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    Daishi

    I think what this strategy needs as well are relatively cheap connected speakers which while not 'smart' themselves can connect back to a pc on the same wifi network to act as if they were. As jimchamplin suggests below a $1300 laptop is too expensive to pin the strategy to, but if any PC could achieve the same sort of thing with the addition of a say $100 speaker and microphone device I think that could work.

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    Bats

    First of all, Cortana is not even in the same league as Google Assistant. Microsoft has to improve on that. Second, you're gonna put a Lenovo Yoga 920 in the kitchen or in another communal area, with all your data in it?


    Cortana is not popular on Android or iOS, what makes you think people are going to use it on a PC? The Lenovo Yoda is starts at $650. For that money, you can buy 6-7 Google Homes or Amazon Echos and place them in all or most of your rooms. This is far better and more convenient for elderly people then to shout at your Lenovo PC that is probably separated by rooms and walls.

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    Angusmatheson

    Spoken assistants seem to me to work best ambient - when you can just talk to it. Which seems best with fixed microphone devices - like Echo- or with a wearable - like Apple Watch, or Bluetooth in a car When I am in front on a PC which a desktop OS - both spoken AI Siri and Cortana doesn't seem much helps. Maybe a computer could be an AI microphone - but I think you would want one in every room - and I can't imagine anyone except a mega-nerd like me and the other readers of this site would consider putting a PC in every room. But a speaker in every room, that sounds reasonable.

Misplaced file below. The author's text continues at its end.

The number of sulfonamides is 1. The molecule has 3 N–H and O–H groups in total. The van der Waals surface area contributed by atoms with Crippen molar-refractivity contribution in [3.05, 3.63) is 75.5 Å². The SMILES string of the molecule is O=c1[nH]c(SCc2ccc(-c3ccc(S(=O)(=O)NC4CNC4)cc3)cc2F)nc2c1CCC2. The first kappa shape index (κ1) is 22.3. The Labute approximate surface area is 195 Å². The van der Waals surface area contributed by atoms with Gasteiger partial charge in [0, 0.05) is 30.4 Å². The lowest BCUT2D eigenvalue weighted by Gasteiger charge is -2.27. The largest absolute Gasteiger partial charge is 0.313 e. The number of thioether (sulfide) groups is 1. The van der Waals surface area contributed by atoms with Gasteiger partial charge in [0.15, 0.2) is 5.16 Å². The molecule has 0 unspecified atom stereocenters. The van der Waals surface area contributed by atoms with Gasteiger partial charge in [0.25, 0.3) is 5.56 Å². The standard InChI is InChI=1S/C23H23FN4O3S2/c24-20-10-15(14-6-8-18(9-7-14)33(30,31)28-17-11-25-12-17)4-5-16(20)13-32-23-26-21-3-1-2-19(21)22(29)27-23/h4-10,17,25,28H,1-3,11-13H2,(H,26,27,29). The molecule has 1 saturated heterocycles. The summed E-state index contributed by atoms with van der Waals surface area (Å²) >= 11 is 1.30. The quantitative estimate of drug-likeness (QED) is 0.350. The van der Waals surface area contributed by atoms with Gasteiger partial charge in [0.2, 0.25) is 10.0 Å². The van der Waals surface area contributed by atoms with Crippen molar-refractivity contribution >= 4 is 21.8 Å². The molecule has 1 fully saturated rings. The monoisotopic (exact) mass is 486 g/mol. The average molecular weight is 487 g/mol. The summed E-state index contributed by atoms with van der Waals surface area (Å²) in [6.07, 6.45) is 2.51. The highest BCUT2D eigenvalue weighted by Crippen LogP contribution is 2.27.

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    maethorechannen

    There doesn't need to be a standalone speaker for Cortana not because of what the OEMs are doing but because of that Alexa/Cortana tie up.

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    VancouverNinja

    I think everyone is pretty much missing it, based on the current posts.


    This new capability is just that, an new way to use Cortana on PC's, Laptops etc. Microsoft will still be having standalone speaker based systems as well from their partners and who knows if they launch their own in the fall? I would also hazard a guess that this will be built into all Xbox's.


    It is starting to look like Microsoft Cortana will be everywhere vs the competitors. It's very clear we are at the beginning of this new AI computing segment and this announcement, alongside the partnership with Alexa, makes MS look like they are putting together the strongest solution to date. It will be interesting to see the full launch this fall to understand how the pieces are really coming together.